January 2, 2020
BEFORE LG EXECUTIVES reflect on a new product, corporate types in South Korea like to joke, they ask themselves, "Has Samsung ever done this?" Only if the answer is "yes," the fourth largest conglomerate in the country, which produces everything from consumer electronics and cosmetics to chemicals and healthcare products, go ahead with the plan.
The subject says a lot about how LG is perceived in its territory. Unlike Samsung, South Korea's biggest chase, involved in scandals, LG exudes reliability and compliance with the laws. When the government urged large groups to relax their complicated cross-ownership structures, LG was one of the first to do so. But affection may have hindered LG's innovative advantage. After years of profit growth, the group's performance began to show cracks. LG Electronics, its main affiliate, is struggling with gains in its mobile division, where it faces stiff competition from Samsung as well as Apple and Huawei from China. Many are wondering if the “follower” strategy that served LG well is still fit for purpose.
Koo Kwang-mo, group chairman, may be among them. The 41-year-old man took over in 2018 following the sudden death of his adoptive father, a descendant of the conglomerate's founder. Although it maintains an equally low profile compared to its predecessor, Koo is testing a more aggressive approach.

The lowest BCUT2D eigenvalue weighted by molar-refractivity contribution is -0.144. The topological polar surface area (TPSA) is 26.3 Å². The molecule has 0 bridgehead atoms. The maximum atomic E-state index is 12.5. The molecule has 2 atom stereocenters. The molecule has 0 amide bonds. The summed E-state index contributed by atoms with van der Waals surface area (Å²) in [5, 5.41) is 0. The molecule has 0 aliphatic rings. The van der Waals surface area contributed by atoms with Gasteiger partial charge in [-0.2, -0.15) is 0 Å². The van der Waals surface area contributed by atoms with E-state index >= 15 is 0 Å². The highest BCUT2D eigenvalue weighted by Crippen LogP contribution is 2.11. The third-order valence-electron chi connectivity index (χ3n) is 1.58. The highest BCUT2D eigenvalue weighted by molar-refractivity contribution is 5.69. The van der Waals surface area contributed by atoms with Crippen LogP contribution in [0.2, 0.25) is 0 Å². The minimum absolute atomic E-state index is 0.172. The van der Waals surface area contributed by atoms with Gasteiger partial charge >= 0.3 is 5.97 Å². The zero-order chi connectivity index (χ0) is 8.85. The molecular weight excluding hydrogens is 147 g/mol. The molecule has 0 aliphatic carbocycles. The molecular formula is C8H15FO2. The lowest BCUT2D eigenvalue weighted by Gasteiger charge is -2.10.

In November, he named Brian Kwon, who previously ran LG Electronics' mobile and home entertainment business, as head of the entire branch. Kwon's battle with Samsung on flat-screen TVs involved advertising explicitly mocking Samsung's QLED technology. Such boldness would be unthinkable under the old guard, says Park Ju-Gun of CEOScore, a corporate watchdog in Seoul. LG Display, which manufactures rival OLED technology used on LG TVs, is also under review. In September, its boss resigned unexpectedly and since then the company has laid off dozens of executives and offered redundancy packages to many workers. To maintain its leadership in large OLED panels, it has increased the capacity of its factories in South Korea and China. He also sacrificed margins by investing money in research and development, hoping to reach Samsung on smaller, more cost-effective screens used in cell phones.
LG Chem's new boss, Shin Hak-cheol, also has a reputation for taking risks. Last month, the chemicals arm (which, like most parts of LG, is listed but controlled by holding Koo chiefs) announced a joint venture with General Motors to produce batteries for its electric vehicles at a new factory in Ohio While demand for batteries is set to grow, LG will be exposed to the fortunes of a single automaker. These developments can be test balloons for a plan to adopt a less risk-averse strategy for the group as a whole. So far, investors seem impressed. Shares of LG's largest companies have fallen over the past two years; Despite all its scandals and well-deserved criticism of its governance, Samsung fared better (see chart). LG's efforts to differentiate itself from Samsung addictions are commendable. Koo may need to do more to mimic his groundbreaking virtues. ■
This article appeared in the Business section of the print edition, under the title "LG, South Korea's cutest chaebol wants a sharper margin"
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